In recent months, Boy Scouts of America has come under fire for covering up a decades-long history of sexual abuse within their organization. As of this week, at least 800 victims have come forward reporting they were abused by a Boy Scout leader when they were a child.
This is tragic news and highlights the fact that sexual abuse of children is highly underreported in the U.S. One reason for this underreporting is that it is difficult to talk about—both for the child and for the parent. We seem to be ill-equipped to handle what is clearly a big problem—and in some cases, an epidemic—in our society.
Because of this, I want to spend some time today educating parents on preventative measures they can take to protect their child, warning signs to look for in your child, and what to do if you suspect your child has been abused.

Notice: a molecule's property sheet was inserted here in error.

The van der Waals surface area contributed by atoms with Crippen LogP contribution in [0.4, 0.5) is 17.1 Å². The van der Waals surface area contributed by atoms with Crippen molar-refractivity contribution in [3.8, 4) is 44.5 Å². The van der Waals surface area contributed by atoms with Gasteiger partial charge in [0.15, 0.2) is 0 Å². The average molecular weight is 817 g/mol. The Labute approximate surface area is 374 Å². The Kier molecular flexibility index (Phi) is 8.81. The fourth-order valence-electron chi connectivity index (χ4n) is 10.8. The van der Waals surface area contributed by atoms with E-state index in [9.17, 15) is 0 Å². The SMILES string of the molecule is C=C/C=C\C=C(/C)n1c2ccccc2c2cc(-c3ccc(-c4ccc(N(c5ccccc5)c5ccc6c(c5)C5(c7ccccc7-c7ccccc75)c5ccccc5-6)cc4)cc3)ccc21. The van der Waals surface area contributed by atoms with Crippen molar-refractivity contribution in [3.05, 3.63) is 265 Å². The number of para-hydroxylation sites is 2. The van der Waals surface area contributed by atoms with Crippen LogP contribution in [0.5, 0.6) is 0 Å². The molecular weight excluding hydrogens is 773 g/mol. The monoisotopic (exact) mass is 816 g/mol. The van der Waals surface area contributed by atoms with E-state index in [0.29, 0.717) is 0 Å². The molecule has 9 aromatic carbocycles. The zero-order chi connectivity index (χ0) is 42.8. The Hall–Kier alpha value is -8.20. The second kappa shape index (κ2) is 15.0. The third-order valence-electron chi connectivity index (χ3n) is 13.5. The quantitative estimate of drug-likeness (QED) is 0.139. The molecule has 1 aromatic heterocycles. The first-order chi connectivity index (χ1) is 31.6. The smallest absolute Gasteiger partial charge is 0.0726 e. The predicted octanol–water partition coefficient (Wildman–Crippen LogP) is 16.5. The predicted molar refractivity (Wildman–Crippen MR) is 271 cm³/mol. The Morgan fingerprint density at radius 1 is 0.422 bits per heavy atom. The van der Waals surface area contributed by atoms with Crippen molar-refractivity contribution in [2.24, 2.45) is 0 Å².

Preventive measures every parent can take.
These may sound extreme, but your kids are worth it. To help keep your child safe from abusers, put the following boundaries in place:
- No sleepovers for kids of any age. Abuse occurs in all ages of boys and girls.
- Know who your kids are with at all times and make sure you know their friends’ parents very well. You may know the parents, but does that parent have a boyfriend, girlfriend or others over while your child is there? I’ve heard many kids say they were abused at a friend’s house, so it’s important to know who is at the house at all times.
- If your child is on a travel team for sports, be alert and again, know the chaperone very well. Remember, you can never pinpoint an abuser.
- No pornography in the home, on screens or anywhere.
- Teach your child from a very early age that his or her body is beautiful and worth protecting. That’s why they keep their private areas covered.